US Federal Agencies Warn Healthcare App Developers About Privacy Risks

  • 26-07-2023 |
  • Delilah Carrington

The Federal Trade Commission (FTC) and the US Department of Health and Human Services Office for Civil Rights (OCR) have issued a joint warning to nearly 130 hospitals and health-app developers regarding the potential privacy risks of online tracking technologies. The two agencies have expressed concern over technologies such as Meta Pixel and Google Analytics, which are capable of gathering personally identifiable information from users interacting with healthcare websites or mobile apps. The data collection process is often covert, leaving users unaware and powerless to stop it.

Research conducted in 2021 by the British Medical Journal (BMJ) confirms these concerns, revealing serious privacy issues in over 20,000 health-related mobile apps (mHealth apps). The study found that 88% of mHealth apps could access and share personal data from the estimated 99,366 medical and health apps available on Google Play and Apple Store. Disturbingly, data transmissions often occur over insecure channels, with technology giants such as Google and Facebook being the main culprits. Furthermore, 28% of mHealth apps did not have a privacy policy, and a quarter of user data transmissions contravened stated policies.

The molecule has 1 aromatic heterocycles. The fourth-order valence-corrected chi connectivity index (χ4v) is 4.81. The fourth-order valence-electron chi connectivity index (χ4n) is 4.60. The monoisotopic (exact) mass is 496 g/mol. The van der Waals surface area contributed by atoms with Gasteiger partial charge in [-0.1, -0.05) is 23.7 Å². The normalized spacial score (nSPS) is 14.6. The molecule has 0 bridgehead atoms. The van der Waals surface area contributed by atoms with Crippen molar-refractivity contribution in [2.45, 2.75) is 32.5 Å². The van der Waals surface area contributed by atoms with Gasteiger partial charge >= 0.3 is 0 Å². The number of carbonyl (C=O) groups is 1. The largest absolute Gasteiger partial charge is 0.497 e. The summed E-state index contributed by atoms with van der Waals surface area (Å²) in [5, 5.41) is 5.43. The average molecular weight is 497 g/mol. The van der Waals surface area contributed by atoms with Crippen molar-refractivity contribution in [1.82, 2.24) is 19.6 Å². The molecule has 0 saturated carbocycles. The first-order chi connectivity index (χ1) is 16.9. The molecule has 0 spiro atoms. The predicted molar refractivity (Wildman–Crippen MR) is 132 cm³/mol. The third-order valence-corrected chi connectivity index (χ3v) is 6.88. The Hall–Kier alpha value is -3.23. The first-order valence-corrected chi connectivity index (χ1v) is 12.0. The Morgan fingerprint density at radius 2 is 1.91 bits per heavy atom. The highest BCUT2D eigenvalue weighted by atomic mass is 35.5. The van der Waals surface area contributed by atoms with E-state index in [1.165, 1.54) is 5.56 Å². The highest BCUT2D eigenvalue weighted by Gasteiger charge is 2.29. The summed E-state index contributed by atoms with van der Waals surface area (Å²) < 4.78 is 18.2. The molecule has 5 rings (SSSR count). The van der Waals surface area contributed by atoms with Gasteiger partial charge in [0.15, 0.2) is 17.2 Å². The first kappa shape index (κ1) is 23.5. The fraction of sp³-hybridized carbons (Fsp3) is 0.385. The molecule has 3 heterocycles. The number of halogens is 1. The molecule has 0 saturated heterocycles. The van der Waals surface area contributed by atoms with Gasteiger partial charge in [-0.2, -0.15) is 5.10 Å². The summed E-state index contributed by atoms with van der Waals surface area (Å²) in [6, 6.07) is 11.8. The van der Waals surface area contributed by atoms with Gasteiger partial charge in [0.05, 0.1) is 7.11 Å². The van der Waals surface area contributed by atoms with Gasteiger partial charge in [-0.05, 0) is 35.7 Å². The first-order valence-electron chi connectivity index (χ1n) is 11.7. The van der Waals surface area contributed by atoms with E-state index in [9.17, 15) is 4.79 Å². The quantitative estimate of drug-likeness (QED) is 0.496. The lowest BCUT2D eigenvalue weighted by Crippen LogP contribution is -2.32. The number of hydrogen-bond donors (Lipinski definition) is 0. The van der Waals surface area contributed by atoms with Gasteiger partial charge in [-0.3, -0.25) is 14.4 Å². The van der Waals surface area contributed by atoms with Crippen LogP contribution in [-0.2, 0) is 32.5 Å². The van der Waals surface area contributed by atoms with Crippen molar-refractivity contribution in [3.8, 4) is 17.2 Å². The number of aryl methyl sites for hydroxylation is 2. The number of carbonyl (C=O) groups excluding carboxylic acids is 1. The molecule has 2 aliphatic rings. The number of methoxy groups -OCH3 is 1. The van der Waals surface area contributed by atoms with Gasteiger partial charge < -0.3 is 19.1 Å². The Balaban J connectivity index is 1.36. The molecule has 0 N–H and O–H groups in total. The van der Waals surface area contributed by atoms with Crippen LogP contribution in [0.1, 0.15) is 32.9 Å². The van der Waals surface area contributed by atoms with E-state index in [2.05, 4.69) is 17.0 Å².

According to the joint letter, the unauthorized disclosure of an individual's personal health information can lead to a wide range of problems, from identity theft to financial loss, and even severe emotional distress. Such disclosures can also reveal sensitive information like health conditions, medications, frequency of visits to healthcare professionals, and treatment locations. The letter aims to enlighten healthcare providers and app developers about these privacy implications, urging them to adopt better data protection practices and handle users' personal information responsibly and transparently.

The FTC and OCR emphasize that the disclosure of such information could infringe upon the Health Insurance Portability and Accountability Act and the FTC Act. By highlighting these potential pitfalls, the agencies hope to foster an environment of greater accountability and regulation within the healthcare app sector, ultimately safeguarding user privacy.